Stress-relieving Gene
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Stress can lead to high blood pressure, mood disorders, and can have other negative health effects

How often do we talk about how stressed out we are? Hourly? That’s terrible because chronic stress wears down the mind and body. It can cause mood disorders, such as depression, which have enormous effects on the brain.

For example, the hippocampus, which is the brain’s memory center, can shrink in people with a history of depression. And neurons – cells that allow a brain to receive and transmit signals – don’t function normally. A new report leaves little doubt about stress’s toll on the brain.

The study shows chronic stress blocks a gene called neuritin that normally protects the brain from mood disorders. Researchers experimented with rats, which also possess the neuritin gene. For 35 days the rats were isolated, given no food or play, and had their light and dark cycles flipped. As expected, the rats showed signs of depression.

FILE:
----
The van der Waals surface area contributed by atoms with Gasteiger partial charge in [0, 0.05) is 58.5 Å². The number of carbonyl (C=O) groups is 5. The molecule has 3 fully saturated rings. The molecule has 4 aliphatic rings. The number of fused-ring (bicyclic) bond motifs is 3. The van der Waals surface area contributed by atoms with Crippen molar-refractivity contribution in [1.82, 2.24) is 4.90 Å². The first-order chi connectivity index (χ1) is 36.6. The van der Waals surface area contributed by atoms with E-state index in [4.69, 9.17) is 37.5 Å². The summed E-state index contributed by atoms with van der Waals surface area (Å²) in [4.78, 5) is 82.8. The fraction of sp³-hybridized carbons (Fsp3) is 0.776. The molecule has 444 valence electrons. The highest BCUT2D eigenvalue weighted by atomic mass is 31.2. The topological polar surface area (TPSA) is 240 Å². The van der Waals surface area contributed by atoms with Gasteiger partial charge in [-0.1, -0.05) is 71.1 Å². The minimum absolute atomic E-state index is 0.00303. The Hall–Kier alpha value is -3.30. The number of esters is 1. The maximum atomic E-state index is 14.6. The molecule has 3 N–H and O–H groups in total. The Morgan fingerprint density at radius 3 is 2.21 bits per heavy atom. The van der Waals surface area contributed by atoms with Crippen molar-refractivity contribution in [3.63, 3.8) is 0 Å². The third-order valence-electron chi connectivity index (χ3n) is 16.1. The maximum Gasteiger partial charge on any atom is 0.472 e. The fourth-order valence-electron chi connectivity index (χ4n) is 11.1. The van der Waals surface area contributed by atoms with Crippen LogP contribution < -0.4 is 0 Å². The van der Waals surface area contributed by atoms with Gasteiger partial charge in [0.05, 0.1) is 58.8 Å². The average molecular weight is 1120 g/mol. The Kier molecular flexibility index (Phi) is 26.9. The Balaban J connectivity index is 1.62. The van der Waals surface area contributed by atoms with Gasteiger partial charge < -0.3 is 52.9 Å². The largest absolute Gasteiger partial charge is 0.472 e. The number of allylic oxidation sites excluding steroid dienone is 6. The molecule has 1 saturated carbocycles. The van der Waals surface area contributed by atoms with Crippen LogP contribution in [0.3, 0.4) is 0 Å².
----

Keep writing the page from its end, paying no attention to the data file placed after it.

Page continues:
They lost interest in food and sweetened drinks, and didn’t swim when placed in water. These rats had significantly lower neuritin gene activity compared with rats in a control group. Some of the depressed rats were given anti-depressants to recover and others were injected with an engineered virus to spur neuritin gene activity.

The two groups of rats recovered equally well, which suggests neuritin is effective at blocking stress and mood disorders. To further prove neuritin can protect the brain from depression, researchers blocked the neuritin gene in healthy rats to see if they’d become depressed. They did.

Researchers can use the study to develop new therapies to treat mood disorders, which plague one in four Americans. Finding more effective treatments can fill a gap, since anti-depressants only work thirty percent of the time. What’s crystal clear is that we all need to lower the stress in our lives.

 


For more information…

✔ Why stress makes you miserable
A short, informative article from ScienceNewsNow.

✔ Neuritin produces antidepressant actions and blocks the neuronal and behavioral deficits caused by chronic stress
The original journal article on the study discussed in this week's episode, by Dr. Hyeon Son and collaborators.